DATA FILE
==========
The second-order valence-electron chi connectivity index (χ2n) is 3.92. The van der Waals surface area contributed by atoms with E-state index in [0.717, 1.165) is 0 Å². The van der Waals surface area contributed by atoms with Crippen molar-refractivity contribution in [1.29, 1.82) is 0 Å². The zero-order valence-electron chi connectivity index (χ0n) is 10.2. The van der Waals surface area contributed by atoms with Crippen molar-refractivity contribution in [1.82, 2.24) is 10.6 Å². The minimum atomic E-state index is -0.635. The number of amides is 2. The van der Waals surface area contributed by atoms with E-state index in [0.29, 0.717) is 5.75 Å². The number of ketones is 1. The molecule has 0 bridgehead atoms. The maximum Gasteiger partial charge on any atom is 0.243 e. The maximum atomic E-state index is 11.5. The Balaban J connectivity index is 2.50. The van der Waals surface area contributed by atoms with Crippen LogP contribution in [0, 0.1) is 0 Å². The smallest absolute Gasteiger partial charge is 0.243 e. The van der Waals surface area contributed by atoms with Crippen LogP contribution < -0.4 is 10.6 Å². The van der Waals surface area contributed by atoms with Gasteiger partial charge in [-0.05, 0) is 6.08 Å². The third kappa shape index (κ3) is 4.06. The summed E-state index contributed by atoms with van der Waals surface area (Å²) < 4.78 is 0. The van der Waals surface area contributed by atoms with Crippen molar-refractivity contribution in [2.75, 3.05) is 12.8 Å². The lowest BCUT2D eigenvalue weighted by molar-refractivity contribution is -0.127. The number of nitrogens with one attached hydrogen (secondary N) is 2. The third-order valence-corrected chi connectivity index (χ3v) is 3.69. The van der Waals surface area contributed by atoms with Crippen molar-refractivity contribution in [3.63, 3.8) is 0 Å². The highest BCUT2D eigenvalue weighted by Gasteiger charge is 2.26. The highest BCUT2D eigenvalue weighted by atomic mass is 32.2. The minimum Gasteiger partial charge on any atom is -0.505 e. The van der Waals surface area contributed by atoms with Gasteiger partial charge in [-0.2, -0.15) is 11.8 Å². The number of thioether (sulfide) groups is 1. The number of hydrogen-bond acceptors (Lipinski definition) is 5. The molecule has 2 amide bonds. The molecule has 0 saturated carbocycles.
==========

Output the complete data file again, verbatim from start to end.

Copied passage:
The second-order valence-electron chi connectivity index (χ2n) is 3.92. The van der Waals surface area contributed by atoms with E-state index in [0.717, 1.165) is 0 Å². The van der Waals surface area contributed by atoms with Crippen molar-refractivity contribution in [1.29, 1.82) is 0 Å². The zero-order valence-electron chi connectivity index (χ0n) is 10.2. The van der Waals surface area contributed by atoms with Crippen molar-refractivity contribution in [1.82, 2.24) is 10.6 Å². The minimum atomic E-state index is -0.635. The number of amides is 2. The van der Waals surface area contributed by atoms with E-state index in [0.29, 0.717) is 5.75 Å². The number of ketones is 1. The molecule has 0 bridgehead atoms. The maximum Gasteiger partial charge on any atom is 0.243 e. The maximum atomic E-state index is 11.5. The Balaban J connectivity index is 2.50. The van der Waals surface area contributed by atoms with Crippen LogP contribution in [0, 0.1) is 0 Å². The smallest absolute Gasteiger partial charge is 0.243 e. The van der Waals surface area contributed by atoms with Crippen LogP contribution < -0.4 is 10.6 Å². The van der Waals surface area contributed by atoms with Gasteiger partial charge in [-0.05, 0) is 6.08 Å². The third kappa shape index (κ3) is 4.06. The summed E-state index contributed by atoms with van der Waals surface area (Å²) < 4.78 is 0. The van der Waals surface area contributed by atoms with Crippen molar-refractivity contribution in [2.75, 3.05) is 12.8 Å². The lowest BCUT2D eigenvalue weighted by molar-refractivity contribution is -0.127. The number of nitrogens with one attached hydrogen (secondary N) is 2. The third-order valence-corrected chi connectivity index (χ3v) is 3.69. The van der Waals surface area contributed by atoms with Crippen molar-refractivity contribution in [3.63, 3.8) is 0 Å². The highest BCUT2D eigenvalue weighted by Gasteiger charge is 2.26. The highest BCUT2D eigenvalue weighted by atomic mass is 32.2. The minimum Gasteiger partial charge on any atom is -0.505 e. The van der Waals surface area contributed by atoms with Gasteiger partial charge in [-0.2, -0.15) is 11.8 Å². The number of thioether (sulfide) groups is 1. The number of hydrogen-bond acceptors (Lipinski definition) is 5. The molecule has 2 amide bonds. The molecule has 0 saturated carbocycles.